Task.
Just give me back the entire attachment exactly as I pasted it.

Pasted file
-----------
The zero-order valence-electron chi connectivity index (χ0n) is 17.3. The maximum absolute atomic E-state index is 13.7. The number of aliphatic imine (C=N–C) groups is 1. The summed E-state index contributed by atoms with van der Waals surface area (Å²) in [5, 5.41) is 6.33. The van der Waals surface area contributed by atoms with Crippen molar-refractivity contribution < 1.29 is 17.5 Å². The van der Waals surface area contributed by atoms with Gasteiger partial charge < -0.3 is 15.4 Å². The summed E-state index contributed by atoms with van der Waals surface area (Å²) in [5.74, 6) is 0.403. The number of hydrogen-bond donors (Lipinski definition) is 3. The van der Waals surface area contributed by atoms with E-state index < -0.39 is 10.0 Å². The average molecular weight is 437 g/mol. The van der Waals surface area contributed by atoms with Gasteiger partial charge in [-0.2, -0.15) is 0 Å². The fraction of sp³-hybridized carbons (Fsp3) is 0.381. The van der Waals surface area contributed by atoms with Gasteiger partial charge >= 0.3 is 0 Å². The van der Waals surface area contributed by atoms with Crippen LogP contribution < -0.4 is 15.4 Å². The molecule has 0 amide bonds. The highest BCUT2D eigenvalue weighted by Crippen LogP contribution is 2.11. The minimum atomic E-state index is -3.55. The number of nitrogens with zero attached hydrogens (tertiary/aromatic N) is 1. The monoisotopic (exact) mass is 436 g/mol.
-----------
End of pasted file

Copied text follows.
The zero-order valence-electron chi connectivity index (χ0n) is 17.3. The maximum absolute atomic E-state index is 13.7. The number of aliphatic imine (C=N–C) groups is 1. The summed E-state index contributed by atoms with van der Waals surface area (Å²) in [5, 5.41) is 6.33. The van der Waals surface area contributed by atoms with Crippen molar-refractivity contribution < 1.29 is 17.5 Å². The van der Waals surface area contributed by atoms with Gasteiger partial charge < -0.3 is 15.4 Å². The summed E-state index contributed by atoms with van der Waals surface area (Å²) in [5.74, 6) is 0.403. The number of hydrogen-bond donors (Lipinski definition) is 3. The van der Waals surface area contributed by atoms with E-state index < -0.39 is 10.0 Å². The average molecular weight is 437 g/mol. The van der Waals surface area contributed by atoms with Gasteiger partial charge in [-0.2, -0.15) is 0 Å². The fraction of sp³-hybridized carbons (Fsp3) is 0.381. The van der Waals surface area contributed by atoms with Gasteiger partial charge >= 0.3 is 0 Å². The van der Waals surface area contributed by atoms with Crippen LogP contribution < -0.4 is 15.4 Å². The molecule has 0 amide bonds. The highest BCUT2D eigenvalue weighted by Crippen LogP contribution is 2.11. The minimum atomic E-state index is -3.55. The number of nitrogens with zero attached hydrogens (tertiary/aromatic N) is 1. The monoisotopic (exact) mass is 436 g/mol.